The Washington Spirit has struck a deal with D.C. United to play four games apiece at two United-owned stadiums next season and the remaining four at its current home, Maryland SoccerPlex, multiple people familiar with the negotiations said Friday.

In strengthening its alliance with United, the Spirit will leave SoccerPlex altogether after the 2020 season, ending a marriage that began in 2013 but one that isolated the National Women’s Soccer League team far from the District.

In 2021, the Spirit plans to play seven matches at 20,000-capacity Audi Field and five at Segra Field, United’s 5,000-seat venue that opened in August in Leesburg, Va.

No later than 2021, the Spirit will also relocate practices and daily functions to Leesburg, where United is constructing a 40,000-square-foot training complex near Segra Field.

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United will provide a permanent locker room and office space for the Spirit at Audi Field, which opened in July 2018.

Both organizations said they did not want to comment. In recent months, however, they have spoken publicly — and enthusiastically — about forging stronger bonds and facilitating additional NWSL matches at Audi Field after two well-received games this summer.

One source, who like the others requested anonymity because the sides are preparing a formal announcement soon, said a few lingering issues remain but the agreement is essentially done.

The Spirit is owned by Steve Baldwin, a local software executive. Jason Levien and Steve Kaplan head United’s investment group.

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Riding the momentum of the U.S. World Cup championship, the Spirit averaged 18,645 for Audi Field visits three weeks apart. A 2018 appearance drew almost 8,000. In 10 matches this season at SoccerPlex, the Spirit averaged about 3,600.

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The top-drawing NWSL teams this season were the Portland Thorns (20,098), Utah Royals (10,774) and Washington (6,105). League attendance grew 23 percent this year, to an average of 7,386.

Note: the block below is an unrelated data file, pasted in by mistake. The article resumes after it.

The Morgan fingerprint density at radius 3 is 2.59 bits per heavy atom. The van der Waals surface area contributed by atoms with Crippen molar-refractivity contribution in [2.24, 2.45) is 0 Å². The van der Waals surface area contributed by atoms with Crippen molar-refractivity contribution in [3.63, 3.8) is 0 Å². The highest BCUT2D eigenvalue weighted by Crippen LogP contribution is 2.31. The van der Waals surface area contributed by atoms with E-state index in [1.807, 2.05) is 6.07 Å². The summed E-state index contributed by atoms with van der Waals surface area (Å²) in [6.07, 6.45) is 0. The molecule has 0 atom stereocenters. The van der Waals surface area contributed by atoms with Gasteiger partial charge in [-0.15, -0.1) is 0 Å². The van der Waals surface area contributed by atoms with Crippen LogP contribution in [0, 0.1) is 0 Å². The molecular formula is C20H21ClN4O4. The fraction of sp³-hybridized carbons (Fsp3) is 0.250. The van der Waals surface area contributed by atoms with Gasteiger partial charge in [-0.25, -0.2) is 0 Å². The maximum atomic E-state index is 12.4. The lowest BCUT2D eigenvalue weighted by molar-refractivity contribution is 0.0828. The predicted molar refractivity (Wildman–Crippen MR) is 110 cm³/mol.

SoccerPlex’s history of hosting the local pro women’s team began in 2009, when the Washington Freedom played there for the three seasons of Women’s Professional Soccer, the NWSL’s predecessor.

Both the Freedom and Spirit struggled to broaden their appeal beyond a small but loyal fan base because of the location (Boyds is 17 miles outside the Beltway) and lack of public transportation options.

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With the popularity of women’s soccer growing worldwide, Spirit officials believed they would benefit from playing more often in the city and that increased attendance and sponsorships would offset the cost of renting Audi Field.

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They seemed to prefer splitting next year’s home schedule — and beyond — between Audi Field and SoccerPlex, which is much closer to the District than Segra Field (35 miles), accommodates 300 more spectators and has a grass playing surface. (Segra uses artificial turf.)

But United proposed a package deal in which the Spirit would play at both Audi Field and Segra Field, and eventually move its headquarters to Leesburg. It’s unclear whether United would have allowed the Spirit to play at Audi Field next year had it not agreed to the broader pact.

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Because few fans are expected to travel from the District and close-in suburbs to Leesburg, the Spirit will have to build a fan base in Loudoun County and neighboring Fairfax County.

Loudoun’s population is 400,000, including 55,000 in Leesburg. Fairfax is home to 1.1 million. The two jurisdictions are among the wealthiest in the country.

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Instead of full season-ticket packages, the Spirit will probably have to offer individual bundles for each venue. Fans could purchase one, two or all three.

United built Segra Field for its second-division developmental team, Loudoun United, which last month completed its inaugural season. With the first five home games at Audi Field while the new site was under construction and 12 in Leesburg crammed into the last three months of the season, the team averaged 1,391 fans.

Featuring its own World Cup players (Rose Lavelle and Mallory Pugh) as well as those on visiting teams, the Spirit should have an easier time selling tickets.

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